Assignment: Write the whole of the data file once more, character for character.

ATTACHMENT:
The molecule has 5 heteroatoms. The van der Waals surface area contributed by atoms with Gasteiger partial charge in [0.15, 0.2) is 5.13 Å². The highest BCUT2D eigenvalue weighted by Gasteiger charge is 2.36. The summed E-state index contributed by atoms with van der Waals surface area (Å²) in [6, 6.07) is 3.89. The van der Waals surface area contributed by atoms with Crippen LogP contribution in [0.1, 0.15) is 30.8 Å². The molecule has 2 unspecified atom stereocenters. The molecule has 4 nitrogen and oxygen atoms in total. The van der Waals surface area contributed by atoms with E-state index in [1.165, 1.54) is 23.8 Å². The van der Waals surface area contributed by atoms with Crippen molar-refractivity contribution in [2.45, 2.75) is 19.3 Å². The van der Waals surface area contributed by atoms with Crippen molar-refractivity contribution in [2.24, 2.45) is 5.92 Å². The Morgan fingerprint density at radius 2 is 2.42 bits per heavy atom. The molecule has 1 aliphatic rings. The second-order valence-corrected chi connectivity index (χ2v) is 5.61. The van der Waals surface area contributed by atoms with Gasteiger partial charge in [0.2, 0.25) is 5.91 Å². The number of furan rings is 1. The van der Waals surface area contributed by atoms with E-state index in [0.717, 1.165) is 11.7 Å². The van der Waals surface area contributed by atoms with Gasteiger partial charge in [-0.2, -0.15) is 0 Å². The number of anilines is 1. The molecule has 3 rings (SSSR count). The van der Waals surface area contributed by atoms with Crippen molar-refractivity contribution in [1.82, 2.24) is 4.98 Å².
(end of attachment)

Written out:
The molecule has 5 heteroatoms. The van der Waals surface area contributed by atoms with Gasteiger partial charge in [0.15, 0.2) is 5.13 Å². The highest BCUT2D eigenvalue weighted by Gasteiger charge is 2.36. The summed E-state index contributed by atoms with van der Waals surface area (Å²) in [6, 6.07) is 3.89. The van der Waals surface area contributed by atoms with Crippen LogP contribution in [0.1, 0.15) is 30.8 Å². The molecule has 2 unspecified atom stereocenters. The molecule has 4 nitrogen and oxygen atoms in total. The van der Waals surface area contributed by atoms with E-state index in [1.165, 1.54) is 23.8 Å². The van der Waals surface area contributed by atoms with Crippen molar-refractivity contribution in [2.45, 2.75) is 19.3 Å². The van der Waals surface area contributed by atoms with Crippen molar-refractivity contribution in [2.24, 2.45) is 5.92 Å². The Morgan fingerprint density at radius 2 is 2.42 bits per heavy atom. The molecule has 1 aliphatic rings. The second-order valence-corrected chi connectivity index (χ2v) is 5.61. The van der Waals surface area contributed by atoms with Gasteiger partial charge in [0.2, 0.25) is 5.91 Å². The number of furan rings is 1. The van der Waals surface area contributed by atoms with E-state index in [0.717, 1.165) is 11.7 Å². The van der Waals surface area contributed by atoms with Gasteiger partial charge in [-0.2, -0.15) is 0 Å². The number of anilines is 1. The molecule has 3 rings (SSSR count). The van der Waals surface area contributed by atoms with Crippen molar-refractivity contribution in [1.82, 2.24) is 4.98 Å².